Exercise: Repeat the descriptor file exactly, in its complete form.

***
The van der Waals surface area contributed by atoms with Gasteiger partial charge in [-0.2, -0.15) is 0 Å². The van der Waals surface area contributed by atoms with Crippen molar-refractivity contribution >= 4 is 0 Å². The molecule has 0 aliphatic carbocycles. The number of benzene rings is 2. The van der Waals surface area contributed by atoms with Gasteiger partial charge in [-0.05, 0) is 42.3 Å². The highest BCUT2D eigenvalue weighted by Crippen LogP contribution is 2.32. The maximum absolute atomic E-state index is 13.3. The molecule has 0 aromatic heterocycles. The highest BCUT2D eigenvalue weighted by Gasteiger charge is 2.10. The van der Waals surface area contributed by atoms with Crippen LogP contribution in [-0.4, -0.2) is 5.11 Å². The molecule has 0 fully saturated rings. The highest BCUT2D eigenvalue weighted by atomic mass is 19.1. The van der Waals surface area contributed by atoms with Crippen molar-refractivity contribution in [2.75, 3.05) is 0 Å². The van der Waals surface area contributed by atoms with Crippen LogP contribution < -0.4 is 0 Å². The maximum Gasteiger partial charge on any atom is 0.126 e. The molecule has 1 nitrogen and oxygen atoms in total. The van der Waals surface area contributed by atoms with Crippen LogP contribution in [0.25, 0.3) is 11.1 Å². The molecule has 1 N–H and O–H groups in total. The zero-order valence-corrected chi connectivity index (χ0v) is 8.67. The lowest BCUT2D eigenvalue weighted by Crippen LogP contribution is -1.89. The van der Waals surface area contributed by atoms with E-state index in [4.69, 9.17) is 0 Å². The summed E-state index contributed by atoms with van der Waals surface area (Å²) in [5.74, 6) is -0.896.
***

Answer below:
The van der Waals surface area contributed by atoms with Gasteiger partial charge in [-0.2, -0.15) is 0 Å². The van der Waals surface area contributed by atoms with Crippen molar-refractivity contribution >= 4 is 0 Å². The molecule has 0 aliphatic carbocycles. The number of benzene rings is 2. The van der Waals surface area contributed by atoms with Gasteiger partial charge in [-0.05, 0) is 42.3 Å². The highest BCUT2D eigenvalue weighted by Crippen LogP contribution is 2.32. The maximum absolute atomic E-state index is 13.3. The molecule has 0 aromatic heterocycles. The highest BCUT2D eigenvalue weighted by Gasteiger charge is 2.10. The van der Waals surface area contributed by atoms with Crippen LogP contribution in [-0.4, -0.2) is 5.11 Å². The molecule has 0 fully saturated rings. The highest BCUT2D eigenvalue weighted by atomic mass is 19.1. The van der Waals surface area contributed by atoms with Crippen molar-refractivity contribution in [2.75, 3.05) is 0 Å². The van der Waals surface area contributed by atoms with Crippen LogP contribution < -0.4 is 0 Å². The maximum Gasteiger partial charge on any atom is 0.126 e. The molecule has 1 nitrogen and oxygen atoms in total. The van der Waals surface area contributed by atoms with Crippen LogP contribution in [0.25, 0.3) is 11.1 Å². The molecule has 1 N–H and O–H groups in total. The zero-order valence-corrected chi connectivity index (χ0v) is 8.67. The lowest BCUT2D eigenvalue weighted by Crippen LogP contribution is -1.89. The van der Waals surface area contributed by atoms with E-state index in [4.69, 9.17) is 0 Å². The summed E-state index contributed by atoms with van der Waals surface area (Å²) in [5.74, 6) is -0.896.